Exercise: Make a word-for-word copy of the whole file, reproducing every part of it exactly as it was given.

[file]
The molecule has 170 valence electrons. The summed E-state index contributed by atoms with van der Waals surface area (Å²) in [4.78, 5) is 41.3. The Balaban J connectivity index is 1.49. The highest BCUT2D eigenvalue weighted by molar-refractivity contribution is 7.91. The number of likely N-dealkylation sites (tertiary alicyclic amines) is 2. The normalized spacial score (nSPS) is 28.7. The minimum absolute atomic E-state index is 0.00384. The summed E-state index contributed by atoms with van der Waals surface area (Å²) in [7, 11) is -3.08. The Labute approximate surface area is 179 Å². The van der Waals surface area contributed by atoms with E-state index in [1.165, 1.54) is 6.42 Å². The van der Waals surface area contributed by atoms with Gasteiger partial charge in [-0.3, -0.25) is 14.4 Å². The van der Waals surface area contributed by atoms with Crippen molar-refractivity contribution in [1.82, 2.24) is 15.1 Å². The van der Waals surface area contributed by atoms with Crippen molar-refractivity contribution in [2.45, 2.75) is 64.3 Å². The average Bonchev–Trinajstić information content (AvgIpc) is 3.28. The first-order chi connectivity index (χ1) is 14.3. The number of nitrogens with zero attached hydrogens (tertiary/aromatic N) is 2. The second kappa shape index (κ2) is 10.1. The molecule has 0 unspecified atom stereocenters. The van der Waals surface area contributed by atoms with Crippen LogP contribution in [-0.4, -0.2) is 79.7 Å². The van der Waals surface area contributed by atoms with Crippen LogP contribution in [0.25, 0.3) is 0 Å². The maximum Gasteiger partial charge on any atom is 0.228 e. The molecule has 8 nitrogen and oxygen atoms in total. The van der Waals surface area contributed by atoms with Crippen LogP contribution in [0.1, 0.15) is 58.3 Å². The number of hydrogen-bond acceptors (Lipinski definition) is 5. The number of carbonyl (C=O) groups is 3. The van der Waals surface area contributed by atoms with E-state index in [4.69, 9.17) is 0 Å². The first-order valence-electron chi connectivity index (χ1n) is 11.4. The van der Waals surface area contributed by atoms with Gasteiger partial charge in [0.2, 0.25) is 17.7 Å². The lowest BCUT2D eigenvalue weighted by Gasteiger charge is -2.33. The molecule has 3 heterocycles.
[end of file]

The molecule has 170 valence electrons. The summed E-state index contributed by atoms with van der Waals surface area (Å²) in [4.78, 5) is 41.3. The Balaban J connectivity index is 1.49. The highest BCUT2D eigenvalue weighted by molar-refractivity contribution is 7.91. The number of likely N-dealkylation sites (tertiary alicyclic amines) is 2. The normalized spacial score (nSPS) is 28.7. The minimum absolute atomic E-state index is 0.00384. The summed E-state index contributed by atoms with van der Waals surface area (Å²) in [7, 11) is -3.08. The Labute approximate surface area is 179 Å². The van der Waals surface area contributed by atoms with E-state index in [1.165, 1.54) is 6.42 Å². The van der Waals surface area contributed by atoms with Gasteiger partial charge in [-0.3, -0.25) is 14.4 Å². The van der Waals surface area contributed by atoms with Crippen molar-refractivity contribution in [1.82, 2.24) is 15.1 Å². The van der Waals surface area contributed by atoms with Crippen molar-refractivity contribution in [2.45, 2.75) is 64.3 Å². The average Bonchev–Trinajstić information content (AvgIpc) is 3.28. The first-order chi connectivity index (χ1) is 14.3. The number of nitrogens with zero attached hydrogens (tertiary/aromatic N) is 2. The second kappa shape index (κ2) is 10.1. The molecule has 0 unspecified atom stereocenters. The van der Waals surface area contributed by atoms with Crippen LogP contribution in [-0.4, -0.2) is 79.7 Å². The van der Waals surface area contributed by atoms with Crippen LogP contribution in [0.25, 0.3) is 0 Å². The maximum Gasteiger partial charge on any atom is 0.228 e. The molecule has 8 nitrogen and oxygen atoms in total. The van der Waals surface area contributed by atoms with Crippen LogP contribution in [0.1, 0.15) is 58.3 Å². The number of hydrogen-bond acceptors (Lipinski definition) is 5. The number of carbonyl (C=O) groups is 3. The van der Waals surface area contributed by atoms with E-state index in [4.69, 9.17) is 0 Å². The first-order valence-electron chi connectivity index (χ1n) is 11.4. The van der Waals surface area contributed by atoms with Gasteiger partial charge in [0.2, 0.25) is 17.7 Å². The lowest BCUT2D eigenvalue weighted by Gasteiger charge is -2.33. The molecule has 3 heterocycles.